My new iTunes Terms and Conditions are how many pages?

How many of you have iTunes?

Now, how many of you have EVER read the iTunes Terms and Conditions that pop up and require you to click “I ACCEPT” before you’re able to download Autotune’s “Bed Intruder Song.”

The last time the T&Cs appeared on my iPhone, they were 55 pages long!  Ok, that’s in iPhone pages, but still!

Who’s reading this stuff?  Anybody?  They could have a “you must eat brussels sprouts” clause buried deep on page 37, and I’d have no veggin’ clue.

Obviously, me not reading an agreement or me eating brussels sprouts is not a good thing.

So, are these super-long agreements over simple issues the result of ambitious self-preserving lawyers?  Or is it the fault of overly litigious consumers who hires lawyers in an effort to make a quick buck?

The irony of some of these contracts is that they were written in an effort to protect the consumer, producer, artist, etc. . . . but because most consumers, producers, artists, etc aren’t reading them, and may make decisions without reading them, they are actually less protected.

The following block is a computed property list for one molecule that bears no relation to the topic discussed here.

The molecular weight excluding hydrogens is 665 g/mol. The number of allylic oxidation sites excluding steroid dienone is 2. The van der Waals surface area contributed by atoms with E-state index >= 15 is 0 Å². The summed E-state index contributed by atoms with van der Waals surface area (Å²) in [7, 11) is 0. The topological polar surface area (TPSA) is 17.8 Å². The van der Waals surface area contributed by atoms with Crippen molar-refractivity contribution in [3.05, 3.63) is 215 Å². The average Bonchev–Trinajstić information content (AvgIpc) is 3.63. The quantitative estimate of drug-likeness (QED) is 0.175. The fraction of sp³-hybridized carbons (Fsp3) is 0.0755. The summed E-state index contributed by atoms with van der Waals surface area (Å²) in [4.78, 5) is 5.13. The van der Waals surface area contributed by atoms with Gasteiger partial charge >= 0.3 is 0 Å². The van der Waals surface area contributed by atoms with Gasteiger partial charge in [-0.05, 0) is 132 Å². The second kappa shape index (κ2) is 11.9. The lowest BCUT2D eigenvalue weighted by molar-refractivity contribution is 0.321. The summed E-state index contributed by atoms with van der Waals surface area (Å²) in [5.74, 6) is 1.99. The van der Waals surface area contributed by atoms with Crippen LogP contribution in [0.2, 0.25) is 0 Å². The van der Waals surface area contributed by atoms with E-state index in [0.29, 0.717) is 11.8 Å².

Take aways?

1.  Read your agreements.

2.  When creating contracts, ask for simple, straightforward agreements from your lawyers and reps that address the practical issues you expect to face.

3.  Hire help if you don’t want to read your agreements, or don’t understand them.  $500 now could save you 10x that later.

4.  Yes, eat your brussels sprouts.

  • One problem with reading the terms and conditions is that often the legalese has specialized meaning, so even if you read it, you don’t necessarily understand the proper meaning. Witness health insurance companies that define “pre-existing conditions” to include stuff like the common cold, which any reasonable person would _not_ expect to be included under that heading.
    Yes, read your contracts. No, don’t assume that reading them means you know what you’re signing.

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